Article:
Football was rightly put on hold but when the action did resume two weeks later Liverpool’s incredible form continued meaning that when Arsenal travelled to Anfield for the final game of the season on May 26, to be played on Friday night due to the subsequent fixture congestion, the maths were simple; Arsenal had to win by two clear goals if they were to claim the title; and of course the game was shown live on The Match.
“Nobody thought they could do it,” remembers Welsby, who was fronting the ITV coverage that night as an audience of around 20million people tuned in to see the league title decided one way or another on the final day live on TV for the first time ever as the top two sides went head-to-head.
“Probably the only person who did was Arsenal boss George Graham,” he explains. “I did an interview with him before the game and at the very end he said to me, ‘I tell you what, if we score one, we will get two.’ I knew George pretty well at the time and he had a glint in his eye and I could see that he really meant it. He certainly convinced me. However, in their infinite wisdom the editors that night never put that bit in the broadcast.”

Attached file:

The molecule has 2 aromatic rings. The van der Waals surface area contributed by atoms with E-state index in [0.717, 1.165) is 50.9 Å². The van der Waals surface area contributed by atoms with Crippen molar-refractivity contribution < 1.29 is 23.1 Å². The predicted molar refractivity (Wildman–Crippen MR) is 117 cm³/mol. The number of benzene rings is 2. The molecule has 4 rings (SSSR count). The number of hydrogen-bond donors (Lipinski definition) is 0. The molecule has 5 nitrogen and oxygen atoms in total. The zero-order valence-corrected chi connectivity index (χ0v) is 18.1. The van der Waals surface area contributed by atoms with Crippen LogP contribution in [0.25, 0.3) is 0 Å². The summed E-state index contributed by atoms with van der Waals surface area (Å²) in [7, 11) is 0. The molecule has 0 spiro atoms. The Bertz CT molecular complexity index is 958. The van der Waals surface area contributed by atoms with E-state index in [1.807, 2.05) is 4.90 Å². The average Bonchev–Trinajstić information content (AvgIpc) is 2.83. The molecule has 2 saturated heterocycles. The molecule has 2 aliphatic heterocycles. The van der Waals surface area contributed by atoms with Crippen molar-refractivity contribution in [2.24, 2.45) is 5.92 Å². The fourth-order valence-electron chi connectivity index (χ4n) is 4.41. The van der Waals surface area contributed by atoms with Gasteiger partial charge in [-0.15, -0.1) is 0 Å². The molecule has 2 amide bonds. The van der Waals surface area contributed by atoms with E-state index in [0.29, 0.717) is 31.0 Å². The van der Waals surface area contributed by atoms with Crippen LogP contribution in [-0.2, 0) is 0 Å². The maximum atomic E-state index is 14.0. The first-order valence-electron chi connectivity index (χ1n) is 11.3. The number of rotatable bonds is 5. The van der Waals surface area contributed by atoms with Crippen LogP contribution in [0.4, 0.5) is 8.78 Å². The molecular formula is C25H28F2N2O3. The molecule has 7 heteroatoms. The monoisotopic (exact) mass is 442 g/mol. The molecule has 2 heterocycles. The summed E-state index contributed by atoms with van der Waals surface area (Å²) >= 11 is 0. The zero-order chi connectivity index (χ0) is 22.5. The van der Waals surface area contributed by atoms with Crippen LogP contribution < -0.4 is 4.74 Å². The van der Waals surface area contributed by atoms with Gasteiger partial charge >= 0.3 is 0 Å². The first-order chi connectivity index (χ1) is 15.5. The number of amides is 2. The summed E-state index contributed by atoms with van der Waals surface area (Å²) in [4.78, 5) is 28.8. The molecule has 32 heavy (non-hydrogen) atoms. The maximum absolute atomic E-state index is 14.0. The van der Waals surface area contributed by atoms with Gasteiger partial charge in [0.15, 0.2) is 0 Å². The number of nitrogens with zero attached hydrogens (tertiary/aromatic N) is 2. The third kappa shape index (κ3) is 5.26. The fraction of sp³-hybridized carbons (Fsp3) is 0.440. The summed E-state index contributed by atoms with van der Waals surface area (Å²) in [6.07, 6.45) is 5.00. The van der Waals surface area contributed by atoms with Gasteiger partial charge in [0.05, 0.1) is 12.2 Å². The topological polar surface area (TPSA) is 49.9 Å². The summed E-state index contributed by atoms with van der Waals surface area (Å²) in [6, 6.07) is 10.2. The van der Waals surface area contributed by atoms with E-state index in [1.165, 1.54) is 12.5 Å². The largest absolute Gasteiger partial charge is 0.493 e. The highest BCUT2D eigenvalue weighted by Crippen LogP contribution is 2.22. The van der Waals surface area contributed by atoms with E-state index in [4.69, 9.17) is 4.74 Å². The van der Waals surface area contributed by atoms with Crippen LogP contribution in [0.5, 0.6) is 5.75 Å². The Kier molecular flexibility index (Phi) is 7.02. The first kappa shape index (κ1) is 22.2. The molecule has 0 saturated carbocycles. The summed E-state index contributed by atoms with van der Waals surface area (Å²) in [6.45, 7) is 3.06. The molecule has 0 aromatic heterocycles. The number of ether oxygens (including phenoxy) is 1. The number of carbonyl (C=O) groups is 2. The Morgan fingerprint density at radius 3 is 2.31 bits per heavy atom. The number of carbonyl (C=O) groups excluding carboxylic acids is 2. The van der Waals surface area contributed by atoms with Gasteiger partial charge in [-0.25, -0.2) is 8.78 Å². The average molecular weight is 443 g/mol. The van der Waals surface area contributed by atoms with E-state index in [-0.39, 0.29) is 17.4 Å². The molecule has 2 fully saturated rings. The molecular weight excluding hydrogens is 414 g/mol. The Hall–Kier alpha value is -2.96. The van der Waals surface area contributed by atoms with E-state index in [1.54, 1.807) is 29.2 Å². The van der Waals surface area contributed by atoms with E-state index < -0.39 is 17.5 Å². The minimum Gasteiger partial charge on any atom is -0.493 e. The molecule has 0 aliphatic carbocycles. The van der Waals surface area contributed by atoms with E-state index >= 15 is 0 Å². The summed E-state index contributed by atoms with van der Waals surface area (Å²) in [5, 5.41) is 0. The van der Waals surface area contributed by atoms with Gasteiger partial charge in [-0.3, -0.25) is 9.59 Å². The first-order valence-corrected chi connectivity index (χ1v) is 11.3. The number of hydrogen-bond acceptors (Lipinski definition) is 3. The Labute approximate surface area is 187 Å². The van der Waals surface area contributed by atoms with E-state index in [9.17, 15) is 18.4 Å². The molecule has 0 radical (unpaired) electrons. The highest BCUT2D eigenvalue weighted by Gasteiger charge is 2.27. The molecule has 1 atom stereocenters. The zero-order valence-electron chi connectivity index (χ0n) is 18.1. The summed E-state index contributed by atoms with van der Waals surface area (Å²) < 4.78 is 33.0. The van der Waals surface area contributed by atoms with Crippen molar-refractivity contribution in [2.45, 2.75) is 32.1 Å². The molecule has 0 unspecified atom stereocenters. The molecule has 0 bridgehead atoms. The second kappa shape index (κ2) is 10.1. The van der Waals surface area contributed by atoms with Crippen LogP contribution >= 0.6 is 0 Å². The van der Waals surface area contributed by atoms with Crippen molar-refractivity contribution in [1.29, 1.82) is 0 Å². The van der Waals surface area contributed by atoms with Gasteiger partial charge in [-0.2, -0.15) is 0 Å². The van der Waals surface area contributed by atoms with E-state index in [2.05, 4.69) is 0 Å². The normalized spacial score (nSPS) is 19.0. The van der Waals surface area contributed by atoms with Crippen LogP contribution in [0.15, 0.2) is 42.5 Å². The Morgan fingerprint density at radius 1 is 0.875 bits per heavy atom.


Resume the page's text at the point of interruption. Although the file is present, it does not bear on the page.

Watching with Welsby in the ITV studio that night was the then England Manager Bobby Robson, one of many familiar faces who appeared regularly on The Match as ITV called upon a host of top names to provide in-depth analysis and opinion.
But even for a man who had seen as much in the game as the late Sir Bobby, Arsenal’s 91st minute winner, a goal which sealed a 2-0 win for the Gunners and ultimately clinched the title in the most incredible way imaginable, was simply too much to comprehend.
“When Michael Thomas scored that goal with almost the last kick Ian St John, who was watching in the studio with us, threw his head back in anguish and actually fell off his stool,” explains the man whose job it was to anchor one of the most watched sporting events ever.
“I looked round and he was lying flat on the floor, meanwhile Bobby Robson just sat there shaking his head, saying: ‘This game never ceases to amaze me, it’s amazing, it never ceases to amaze me,’ he was in shock.
“For Arsenal to go to Anfield and win by two goals, well, it just wasn’t going to happen, was it? That’s why it will always be the greatest finish to a season ever and I’m glad to have just been part of it.”